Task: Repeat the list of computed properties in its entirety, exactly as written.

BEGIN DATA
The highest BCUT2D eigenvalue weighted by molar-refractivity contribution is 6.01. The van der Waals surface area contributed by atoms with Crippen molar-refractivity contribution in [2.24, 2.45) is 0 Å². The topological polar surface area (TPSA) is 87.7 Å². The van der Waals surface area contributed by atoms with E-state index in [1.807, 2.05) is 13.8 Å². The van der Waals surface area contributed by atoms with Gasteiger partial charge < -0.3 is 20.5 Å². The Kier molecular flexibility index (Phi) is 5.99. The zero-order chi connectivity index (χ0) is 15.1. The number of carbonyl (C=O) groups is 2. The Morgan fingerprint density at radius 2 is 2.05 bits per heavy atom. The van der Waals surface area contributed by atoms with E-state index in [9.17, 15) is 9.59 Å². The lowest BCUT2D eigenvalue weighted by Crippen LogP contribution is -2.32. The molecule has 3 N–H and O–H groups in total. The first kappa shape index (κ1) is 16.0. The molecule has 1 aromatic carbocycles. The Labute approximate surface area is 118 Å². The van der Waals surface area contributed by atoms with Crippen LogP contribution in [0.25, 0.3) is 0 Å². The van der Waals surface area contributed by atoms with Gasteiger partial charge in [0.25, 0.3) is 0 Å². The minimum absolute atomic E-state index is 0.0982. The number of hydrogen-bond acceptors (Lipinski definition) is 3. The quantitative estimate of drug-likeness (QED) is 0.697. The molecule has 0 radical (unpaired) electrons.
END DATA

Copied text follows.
The highest BCUT2D eigenvalue weighted by molar-refractivity contribution is 6.01. The van der Waals surface area contributed by atoms with Crippen molar-refractivity contribution in [2.24, 2.45) is 0 Å². The topological polar surface area (TPSA) is 87.7 Å². The van der Waals surface area contributed by atoms with E-state index in [1.807, 2.05) is 13.8 Å². The van der Waals surface area contributed by atoms with Gasteiger partial charge < -0.3 is 20.5 Å². The Kier molecular flexibility index (Phi) is 5.99. The zero-order chi connectivity index (χ0) is 15.1. The number of carbonyl (C=O) groups is 2. The Morgan fingerprint density at radius 2 is 2.05 bits per heavy atom. The van der Waals surface area contributed by atoms with E-state index in [9.17, 15) is 9.59 Å². The lowest BCUT2D eigenvalue weighted by Crippen LogP contribution is -2.32. The molecule has 3 N–H and O–H groups in total. The first kappa shape index (κ1) is 16.0. The molecule has 1 aromatic carbocycles. The Labute approximate surface area is 118 Å². The van der Waals surface area contributed by atoms with Crippen LogP contribution in [0.25, 0.3) is 0 Å². The van der Waals surface area contributed by atoms with Gasteiger partial charge in [0.25, 0.3) is 0 Å². The minimum absolute atomic E-state index is 0.0982. The number of hydrogen-bond acceptors (Lipinski definition) is 3. The quantitative estimate of drug-likeness (QED) is 0.697. The molecule has 0 radical (unpaired) electrons.